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Decision biases and entrepreneurial finance

Abstract

We study the effects of three cognitive biases by the entrepreneur on obtaining funding. We find planning fallacy to increase funding amounts, whereas optimism and overconfidence by the entrepreneur have no effects on funding amounts from others. Further, planning fallacy positively impacts the probability of strong-tie (inside) investments but negatively impacts the probability of weak-tie (outside) investments. Mediation analyses further show that planning fallacy positively impacts venture performance through both self and other investor funding amounts. Our findings are not consistent with the pecking order theory of informal finance and suggest positive effects of at least one cognitive bias on entrepreneurial business success through increased funding.

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Notes

  1. We cannot in this paper infer whether the entrepreneurs engage in self-deception or not. For an experimental paper on the role of overconfidence, self-deceptive beliefs, and persuading others, see Schwardmann and Van der Weele (2016).

  2. An exception is a working paper by Dushnitsky (2009), which at a more aggregate level of analysis correlates country-level optimism with the country-level valuation of start-ups by venture capitalists. Also, Dushnitsky (2010) and Van den Steen (2004) have formally modeled the potential effects of entrepreneurial optimism on potential investors’ valuations of an entrepreneur’s venture ideas.

  3. The CIC evaluates potential entrepreneurs and their venture ideas at an early stage and provides diagnostic feedback. For more information about the CIC and its evaluation process, see, for example, Åstebro and Koehler (2007).

  4. All of the data except for the IAP evaluation were collected through a telephone survey. We developed a list of 6405 inventor-entrepreneurs who had submitted ideas for IAP review between 1994 and 2001. Of this number, we were able to trace 1352 current addresses. Of these, 1272 addresses led to actual contacts. The adjusted response rate was calculated by the Center as the contact rate (1272/1352) multiplied by the cooperation rate (830/1272). The Center follows the statistical methods and best practices of the American Association of Public Opinion Research, http://www.aapor.org. For further information about the survey procedure, please contact the authors.

  5. We imputed the missing item responses five times, assuming data were missing at random (MAR), using a switching regression approach that is described in van Buuren et al. (1999). For an introduction to multiple missing data imputation, see Graham and Hofer (2000).

  6. To better understand the composition of the entrepreneur sample, we further draw a comparison sample from the general Canadian population. Using random digit dialing, we queried a sample of 300 Canadians from the general population based on sampling quotas for province, employment, and gender, to reflect the similarities in the aggregate with the entrepreneurs on these three variables. Comparisons are then made on background characteristics (results available upon request). The combined samples from the general population matched with the entrepreneurs contain unusually a high proportion reporting that they are self-employed (63 %) or that they have owned a business (60 %). However, the rate of entrepreneurship is much higher for the entrepreneur sample than it is for the general population sample.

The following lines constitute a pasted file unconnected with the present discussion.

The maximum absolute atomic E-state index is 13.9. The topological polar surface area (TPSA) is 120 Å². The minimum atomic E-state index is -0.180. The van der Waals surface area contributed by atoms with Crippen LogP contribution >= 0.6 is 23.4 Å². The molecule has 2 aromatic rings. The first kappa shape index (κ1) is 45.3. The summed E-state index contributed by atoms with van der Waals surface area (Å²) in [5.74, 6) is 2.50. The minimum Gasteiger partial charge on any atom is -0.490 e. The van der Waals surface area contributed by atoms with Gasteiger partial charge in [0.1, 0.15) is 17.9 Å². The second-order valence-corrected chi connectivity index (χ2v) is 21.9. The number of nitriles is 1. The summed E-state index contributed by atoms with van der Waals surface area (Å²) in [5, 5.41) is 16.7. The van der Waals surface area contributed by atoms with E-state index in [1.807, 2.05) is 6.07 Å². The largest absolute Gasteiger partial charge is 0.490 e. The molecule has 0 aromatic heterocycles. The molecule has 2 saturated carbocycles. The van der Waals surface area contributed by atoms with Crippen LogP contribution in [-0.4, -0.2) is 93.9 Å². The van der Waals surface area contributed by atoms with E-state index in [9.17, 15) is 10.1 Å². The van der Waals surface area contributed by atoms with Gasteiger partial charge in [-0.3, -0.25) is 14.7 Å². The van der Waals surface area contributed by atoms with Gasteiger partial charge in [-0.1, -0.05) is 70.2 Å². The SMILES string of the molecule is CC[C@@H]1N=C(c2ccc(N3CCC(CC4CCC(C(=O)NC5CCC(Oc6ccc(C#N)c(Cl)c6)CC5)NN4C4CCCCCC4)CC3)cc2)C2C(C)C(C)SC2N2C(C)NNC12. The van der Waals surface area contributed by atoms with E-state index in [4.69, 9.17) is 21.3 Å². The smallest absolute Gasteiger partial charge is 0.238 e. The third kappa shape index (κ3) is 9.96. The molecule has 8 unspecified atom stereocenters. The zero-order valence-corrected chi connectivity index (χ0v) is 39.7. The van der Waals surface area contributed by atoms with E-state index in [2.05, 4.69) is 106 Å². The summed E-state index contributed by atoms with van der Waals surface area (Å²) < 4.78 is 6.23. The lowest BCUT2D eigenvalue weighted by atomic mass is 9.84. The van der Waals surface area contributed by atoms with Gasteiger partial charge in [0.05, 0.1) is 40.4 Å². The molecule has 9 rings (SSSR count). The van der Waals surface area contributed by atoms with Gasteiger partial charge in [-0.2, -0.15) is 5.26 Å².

7. Sales data are truncated by survey date for some observations. If data truncation is correlated with independent variables, coefficient estimates may be biased. In an alternate analysis, we therefore forecasted future sales that were conditional on truncation using exogenous parameters. This implies that the forecast was uncorrelated with covariates and should not produce biased regression parameters, but it may introduce more noise, thus increasing the standard errors. We used the Bass diffusion with exogenous parameters to forecast sales. Results of this analysis are consistent with those reported in text. Contact the authors for detailed methods and results.

  8. Pretests results indicated respondents’ difficulty with the items “I feel blue’ and ‘I dislike myself.’ After careful deliberations on the possible effects of the two items on the questionnaire response and reliability, we decided to exclude these items and two other items that are matched with them—hence the 6 items out of the original 10 items.

  9. While following the basic principles for establishing mediation as implemented for OLS (Baron and Kenny 1986), our tests are performed within a more general statistical estimation framework (see Clogg et al. 1995) as follows. The correlation between the focal independent variable and the dependent variable is estimated without the mediator, while including all covariates. The model is then re-estimated adding the mediator. This generates two sets of parameter vectors and variance–covariance matrices. A Chi-square test on the difference in the target coefficient between the two estimations, given the differences in the parameter vectors and variance–covariance matrix between the two estimations, is computed to test whether there is mediation. The suest routine in Stata is used for this purpose (Weesie 1999).

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Correspondence to Thomas Åstebro.

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Adomdza, G.K., Åstebro, T. & Yong, K. Decision biases and entrepreneurial finance. Small Bus Econ 47, 819–834 (2016). https://doi.org/10.1007/s11187-016-9739-4

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Keywords

  • Entrepreneurship
  • Decision biases
  • Cognitive biases
  • Entrepreneurial finance
  • Informal finance
  • Fundraising
  • Social ties
  • Venture performance

JEL Classifications

  • L26
  • D81